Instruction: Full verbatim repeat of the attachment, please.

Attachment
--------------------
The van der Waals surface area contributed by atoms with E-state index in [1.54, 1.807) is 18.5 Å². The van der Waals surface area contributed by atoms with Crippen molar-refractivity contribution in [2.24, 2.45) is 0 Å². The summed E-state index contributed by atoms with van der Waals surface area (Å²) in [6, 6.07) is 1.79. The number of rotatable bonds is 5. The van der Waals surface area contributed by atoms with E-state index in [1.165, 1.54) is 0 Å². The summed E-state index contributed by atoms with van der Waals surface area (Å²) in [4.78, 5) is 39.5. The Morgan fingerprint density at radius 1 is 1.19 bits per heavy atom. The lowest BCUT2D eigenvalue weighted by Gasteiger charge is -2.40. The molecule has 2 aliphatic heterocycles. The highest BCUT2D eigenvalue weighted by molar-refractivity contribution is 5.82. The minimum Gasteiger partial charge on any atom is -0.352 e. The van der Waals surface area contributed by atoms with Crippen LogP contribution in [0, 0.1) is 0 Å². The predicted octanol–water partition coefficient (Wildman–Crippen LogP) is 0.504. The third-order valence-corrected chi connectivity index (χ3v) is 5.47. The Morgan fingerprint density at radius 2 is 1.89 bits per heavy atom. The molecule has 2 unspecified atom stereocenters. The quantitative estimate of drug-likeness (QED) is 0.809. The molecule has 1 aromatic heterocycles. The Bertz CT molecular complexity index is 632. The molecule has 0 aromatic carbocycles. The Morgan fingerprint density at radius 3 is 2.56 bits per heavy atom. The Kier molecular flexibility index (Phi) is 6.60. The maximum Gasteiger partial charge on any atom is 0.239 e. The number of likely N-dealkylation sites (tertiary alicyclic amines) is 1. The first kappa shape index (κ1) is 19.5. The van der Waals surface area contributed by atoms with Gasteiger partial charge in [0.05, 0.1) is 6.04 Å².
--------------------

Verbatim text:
The van der Waals surface area contributed by atoms with E-state index in [1.54, 1.807) is 18.5 Å². The van der Waals surface area contributed by atoms with Crippen molar-refractivity contribution in [2.24, 2.45) is 0 Å². The summed E-state index contributed by atoms with van der Waals surface area (Å²) in [6, 6.07) is 1.79. The number of rotatable bonds is 5. The van der Waals surface area contributed by atoms with E-state index in [1.165, 1.54) is 0 Å². The summed E-state index contributed by atoms with van der Waals surface area (Å²) in [4.78, 5) is 39.5. The Morgan fingerprint density at radius 1 is 1.19 bits per heavy atom. The lowest BCUT2D eigenvalue weighted by Gasteiger charge is -2.40. The molecule has 2 aliphatic heterocycles. The highest BCUT2D eigenvalue weighted by molar-refractivity contribution is 5.82. The minimum Gasteiger partial charge on any atom is -0.352 e. The van der Waals surface area contributed by atoms with Crippen LogP contribution in [0, 0.1) is 0 Å². The predicted octanol–water partition coefficient (Wildman–Crippen LogP) is 0.504. The third-order valence-corrected chi connectivity index (χ3v) is 5.47. The Morgan fingerprint density at radius 2 is 1.89 bits per heavy atom. The molecule has 2 unspecified atom stereocenters. The quantitative estimate of drug-likeness (QED) is 0.809. The molecule has 1 aromatic heterocycles. The Bertz CT molecular complexity index is 632. The molecule has 0 aromatic carbocycles. The Morgan fingerprint density at radius 3 is 2.56 bits per heavy atom. The Kier molecular flexibility index (Phi) is 6.60. The maximum Gasteiger partial charge on any atom is 0.239 e. The number of likely N-dealkylation sites (tertiary alicyclic amines) is 1. The first kappa shape index (κ1) is 19.5. The van der Waals surface area contributed by atoms with Gasteiger partial charge in [0.05, 0.1) is 6.04 Å².